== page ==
Scotiabank chief FX strategist Shaun Osborne in a note Friday also said the Canadian dollar “has one of the strongest, positive correlations with U.S. equities among the major currencies at the moment … which means that six consecutive weekly declines … have hampered the CAD’s performance of late.”

While Osborne and his team expect more downside risks for the Canadian dollar they think that relatively high commodity prices and a “resilient domestic economy” should limit losses for the moment.

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Shopify’s shares have plunged 22% since earnings last Thursday came in short of analyst expectations, and by Monday Tobias Lütke appears to have had enough. After being grilled by analysts on the conference call last week, the founder and CEO of Shopify had a few questions of his own. He wanted to know who was charting the track records of the men and women who judge publicly traded companies for a living and whether these analysts are being held accountable, reports the Financial Post’s Marisa Coulton . Lütke also called into question the whole premise of analyst expectations, suggesting that maybe it’s the analysts, not the companies, who are getting it wrong. Interesting.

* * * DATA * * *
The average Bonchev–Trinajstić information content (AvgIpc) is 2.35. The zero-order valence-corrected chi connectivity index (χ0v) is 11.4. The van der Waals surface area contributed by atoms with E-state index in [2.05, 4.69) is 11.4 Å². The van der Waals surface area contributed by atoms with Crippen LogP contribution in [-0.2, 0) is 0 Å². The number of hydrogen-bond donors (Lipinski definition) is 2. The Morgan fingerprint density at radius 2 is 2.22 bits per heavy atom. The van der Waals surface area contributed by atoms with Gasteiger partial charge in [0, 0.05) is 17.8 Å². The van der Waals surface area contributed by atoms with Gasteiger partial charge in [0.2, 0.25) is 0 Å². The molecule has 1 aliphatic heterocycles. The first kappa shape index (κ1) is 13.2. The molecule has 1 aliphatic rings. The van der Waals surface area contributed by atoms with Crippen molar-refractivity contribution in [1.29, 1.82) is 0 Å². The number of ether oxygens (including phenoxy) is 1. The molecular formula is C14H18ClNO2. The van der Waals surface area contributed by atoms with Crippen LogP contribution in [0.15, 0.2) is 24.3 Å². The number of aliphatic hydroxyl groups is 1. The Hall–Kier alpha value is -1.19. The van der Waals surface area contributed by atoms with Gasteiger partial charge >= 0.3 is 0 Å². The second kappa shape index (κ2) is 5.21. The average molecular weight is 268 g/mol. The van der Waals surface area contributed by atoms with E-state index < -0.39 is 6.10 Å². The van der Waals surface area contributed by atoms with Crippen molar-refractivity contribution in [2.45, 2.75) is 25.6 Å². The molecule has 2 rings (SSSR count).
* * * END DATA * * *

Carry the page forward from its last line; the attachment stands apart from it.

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Video: Pandemic job losses more than made up, economist says (cbc.ca)

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Surging oil prices this year have brought back painful reminders of an earlier time when geopolitical tensions caused crude prices to soar. In 1973 OPEC stopped selling oil to the United States to punish the west for supporting Israel in the Yom Kippur war against Egypt. Between August of that year and January 1974 crude prices almost tripled, and the spike contributed to stagflation.

This time really will be different, argues the International Monetary Fund, because the world relies less on oil. Economists track oil intensity by measuring how many barrels are needed to produce $1 million in gross domestic product. As the IMF chart below shows this measure is about 3.5 times lower today than back in the scary seventies, making the world less prone to oil shocks.

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Demand for crude oil is rebounding as the global economy recovers — people are travelling and commuting again. Meanwhile, production has failed to meet that demand because producers have underinvested for nearly a decade. On top of that, sanctions on Russia have cut supply from one of the world’s largest energy exporters. Earlier this year, Goldman Sachs even called for oil prices to continue rising above US$100 in 2023.

Our content partner MoneyWise explains why these three top oil stocks will benefit from those dynamics.

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Today’s Posthaste was written by  Pamela Heaven (@pamheaven), with files from The Canadian Press, Thomson Reuters and Bloomberg.

Have a story idea, pitch, embargoed report, or a suggestion for this newsletter? Email us at posthaste@postmedia.com , or hit reply to send us a note.